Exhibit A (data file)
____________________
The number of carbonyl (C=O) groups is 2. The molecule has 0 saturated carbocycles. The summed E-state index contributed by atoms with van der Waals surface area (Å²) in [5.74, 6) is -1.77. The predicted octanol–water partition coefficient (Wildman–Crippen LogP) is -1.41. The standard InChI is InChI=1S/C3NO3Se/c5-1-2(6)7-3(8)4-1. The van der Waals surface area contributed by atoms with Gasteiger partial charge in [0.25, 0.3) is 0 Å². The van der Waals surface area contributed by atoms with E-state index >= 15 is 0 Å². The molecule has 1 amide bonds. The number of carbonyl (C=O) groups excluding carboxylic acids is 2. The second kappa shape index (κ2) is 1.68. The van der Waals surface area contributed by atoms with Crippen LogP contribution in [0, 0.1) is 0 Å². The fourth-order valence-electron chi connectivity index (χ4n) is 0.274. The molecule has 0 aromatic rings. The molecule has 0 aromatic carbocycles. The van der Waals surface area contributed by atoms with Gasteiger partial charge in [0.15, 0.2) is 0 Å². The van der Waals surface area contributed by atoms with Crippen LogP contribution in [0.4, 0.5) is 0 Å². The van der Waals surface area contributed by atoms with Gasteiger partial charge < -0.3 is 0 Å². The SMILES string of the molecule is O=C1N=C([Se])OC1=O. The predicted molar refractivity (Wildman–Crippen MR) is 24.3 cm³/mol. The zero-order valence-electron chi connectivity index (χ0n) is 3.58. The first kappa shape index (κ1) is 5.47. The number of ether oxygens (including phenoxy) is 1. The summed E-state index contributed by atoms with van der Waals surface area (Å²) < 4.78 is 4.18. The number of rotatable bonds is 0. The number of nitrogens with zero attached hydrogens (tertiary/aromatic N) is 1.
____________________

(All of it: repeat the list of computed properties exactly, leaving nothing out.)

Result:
The number of carbonyl (C=O) groups is 2. The molecule has 0 saturated carbocycles. The summed E-state index contributed by atoms with van der Waals surface area (Å²) in [5.74, 6) is -1.77. The predicted octanol–water partition coefficient (Wildman–Crippen LogP) is -1.41. The standard InChI is InChI=1S/C3NO3Se/c5-1-2(6)7-3(8)4-1. The van der Waals surface area contributed by atoms with Gasteiger partial charge in [0.25, 0.3) is 0 Å². The van der Waals surface area contributed by atoms with E-state index >= 15 is 0 Å². The molecule has 1 amide bonds. The number of carbonyl (C=O) groups excluding carboxylic acids is 2. The second kappa shape index (κ2) is 1.68. The van der Waals surface area contributed by atoms with Crippen LogP contribution in [0, 0.1) is 0 Å². The fourth-order valence-electron chi connectivity index (χ4n) is 0.274. The molecule has 0 aromatic rings. The molecule has 0 aromatic carbocycles. The van der Waals surface area contributed by atoms with Gasteiger partial charge in [0.15, 0.2) is 0 Å². The van der Waals surface area contributed by atoms with Crippen LogP contribution in [0.4, 0.5) is 0 Å². The van der Waals surface area contributed by atoms with Gasteiger partial charge < -0.3 is 0 Å². The SMILES string of the molecule is O=C1N=C([Se])OC1=O. The predicted molar refractivity (Wildman–Crippen MR) is 24.3 cm³/mol. The zero-order valence-electron chi connectivity index (χ0n) is 3.58. The first kappa shape index (κ1) is 5.47. The number of ether oxygens (including phenoxy) is 1. The summed E-state index contributed by atoms with van der Waals surface area (Å²) < 4.78 is 4.18. The number of rotatable bonds is 0. The number of nitrogens with zero attached hydrogens (tertiary/aromatic N) is 1.